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Guest Blog post # 69: "Learning Lows - Part 4" by the famous Bad Eventer!
Learning Lows - Part 4
I used to live by the mantra, "Frustration begins where knowledge ends."
If I was having a hard time with a horse, I would stop and think, "What don't I know about this situation?"
It could be that I just didn't have enough tools in my tool box to get to the right answer. Maybe I hadn't done my homework and I was asking for something more advanced than we were ready for......
And then there is the Dunning Kruger effect.
This is something that has two sides. One side is where someone who is particularly unskilled thinks they have super powers. They don't know what they don't know, and even worse they think they know it all.
That was me when I first started breaking horses, back at the ripe age of 14. The first several horses I started under saddle were gems. They let me muddle along and became rock star horses.
Not because I had any skills, other than sheer fearlessness at the time. They were just lovely well natured horses.
I met a horse named Trouble.
He taught me that I didn't know nearly as much about starting horses as I thought I did.
"There are defining events in your life where everything becomes "before" or "after" that event." That is a loose quote from one of my favorite movies of all time, Fallen.
My horse training education has several of those dividing lines.
Trouble..... was one of those times.
He was the first horse that I climbed on, that bucked and bucked and bucked. I went back to the drawing board, bought a "Colt Starting" Series of video tapes and started over. This was the beginning of my realization that there was a whole lot more to training horses than I ever imagined.
The other side of the Dunning Kruger effect is people that are highly skilled at something often underestimate how skilled they are. They think if they can do something easily, others should be able to as well.
How many riding instructors fall into one of these two categories?
Recently I've decided that frustration begins where knowledge ends, sometimes.
Sometimes knowledge has nothing to do with it.
WonderPony is getting a little mature in years, and while he is still playing the game like the wonder horse he is........
I don't want to ask more from him than he wants to give. Of course he blasted around cross country so fast last time that the TD chased us all the way back to my trailer..........so for now I think his heart is still in it.
And Baby T-Rex is coming along like gangbusters.....
but having just done her very first schooling show, she's still a long ways off from becoming my main ride. With this 10 year gap in horse ages we decided I needed another horse. So we searched the world over & I brought a new one home.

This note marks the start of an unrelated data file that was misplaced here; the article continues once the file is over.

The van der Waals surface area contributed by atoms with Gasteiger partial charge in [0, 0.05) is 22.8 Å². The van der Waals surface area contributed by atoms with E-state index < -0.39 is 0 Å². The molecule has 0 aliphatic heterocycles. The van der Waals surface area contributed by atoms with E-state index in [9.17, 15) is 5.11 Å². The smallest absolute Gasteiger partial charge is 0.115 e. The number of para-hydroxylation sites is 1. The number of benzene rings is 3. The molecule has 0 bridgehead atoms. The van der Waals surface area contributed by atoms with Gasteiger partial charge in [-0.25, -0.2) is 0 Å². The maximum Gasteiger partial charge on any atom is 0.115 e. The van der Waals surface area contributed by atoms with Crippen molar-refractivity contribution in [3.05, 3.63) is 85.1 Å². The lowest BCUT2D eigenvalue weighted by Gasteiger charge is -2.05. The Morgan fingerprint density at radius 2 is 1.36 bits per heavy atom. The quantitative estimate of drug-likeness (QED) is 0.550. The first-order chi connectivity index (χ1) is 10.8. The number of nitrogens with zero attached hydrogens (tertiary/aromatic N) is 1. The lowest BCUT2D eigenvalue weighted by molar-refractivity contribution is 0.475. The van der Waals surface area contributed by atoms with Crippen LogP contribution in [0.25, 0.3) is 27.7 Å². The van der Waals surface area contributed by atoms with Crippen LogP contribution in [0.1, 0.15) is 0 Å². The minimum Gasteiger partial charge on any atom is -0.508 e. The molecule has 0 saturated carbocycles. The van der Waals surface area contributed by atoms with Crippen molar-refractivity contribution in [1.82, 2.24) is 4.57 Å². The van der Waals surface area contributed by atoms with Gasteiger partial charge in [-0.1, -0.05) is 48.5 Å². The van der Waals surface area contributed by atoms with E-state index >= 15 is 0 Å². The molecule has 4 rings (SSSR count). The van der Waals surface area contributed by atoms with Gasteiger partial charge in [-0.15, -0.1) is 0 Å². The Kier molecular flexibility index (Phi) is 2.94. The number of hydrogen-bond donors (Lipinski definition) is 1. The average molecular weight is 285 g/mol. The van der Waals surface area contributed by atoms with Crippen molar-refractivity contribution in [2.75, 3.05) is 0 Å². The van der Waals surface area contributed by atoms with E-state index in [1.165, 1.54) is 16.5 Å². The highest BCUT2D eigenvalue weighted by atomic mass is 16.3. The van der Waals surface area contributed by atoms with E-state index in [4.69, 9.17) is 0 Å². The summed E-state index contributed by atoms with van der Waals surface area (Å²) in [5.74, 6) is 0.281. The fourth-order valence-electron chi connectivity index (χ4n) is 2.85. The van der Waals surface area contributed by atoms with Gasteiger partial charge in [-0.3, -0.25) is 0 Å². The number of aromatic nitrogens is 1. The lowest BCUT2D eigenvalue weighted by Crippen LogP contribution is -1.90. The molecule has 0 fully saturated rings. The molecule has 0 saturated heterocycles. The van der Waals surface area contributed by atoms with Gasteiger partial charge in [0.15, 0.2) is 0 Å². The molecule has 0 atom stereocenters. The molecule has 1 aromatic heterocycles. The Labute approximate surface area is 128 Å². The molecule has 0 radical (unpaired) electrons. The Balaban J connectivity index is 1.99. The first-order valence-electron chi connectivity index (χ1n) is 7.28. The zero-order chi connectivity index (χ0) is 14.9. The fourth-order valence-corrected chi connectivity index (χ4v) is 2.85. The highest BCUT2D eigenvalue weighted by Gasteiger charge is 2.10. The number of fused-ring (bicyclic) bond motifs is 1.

My new pony is fancy and talented and just the right age.
When I got him home, I couldn't get him to do.......... anything.
I couldn't get him to put his head down or go straight, let alone something like a leg yield. The head down problem was the first exercise in frustration.
The instructions went something like, "Put contact in both reins and put your leg on."
"Ok, put more contact in both reins and more leg."
So we decided it was the wrong bit, and we changed it.
Then we changed it again.
Two weeks into this "getting to know each other process" I found myself in absolute depression. I'd bought a new horse, I had all the hopes and dreams attached to this new found team, and it was not exactly smooth sailing......
It became an emotional tail spin.........
What if I never figure out how to ride him? What if I've wasted all this time, money & horse cookies.......... and we can't get our act together?
Eventually I lost it, and found myself sitting on my pony failing miserably to fight back tears.
I was crying.... on a horse. And no one was bleeding. This just isn't allowed in my world.
This wasn't about knowledge. It was about partnership. I was telling my story to a friend, who said something like "Why would you want to keep riding that horse when you have WonderPony?"
This was the light bulb moment, when I gave myself a giant kick in the pants.
Last weekend, I have never been so proud of a comment on a dressage test as this one.
The Wonder Pony & Bad Eventer scored a 26
That's when I shared with my friend that the WonderPony & I didn't always have such a great relationship.
I explained that she's looking at 4 years of lessons & practice, discussions & compromises. When I first bought the WonderPony, things were not so peachy.
I vividly remember a lesson where he ran sideways passed every jump and it was so bad my fearless leader finally said, "Just put him away. We'll try again tomorrow."
Partnerships take time to develop.
Imagine if I'd given up back then on the WonderPony?
I would have missed the horse of a life time.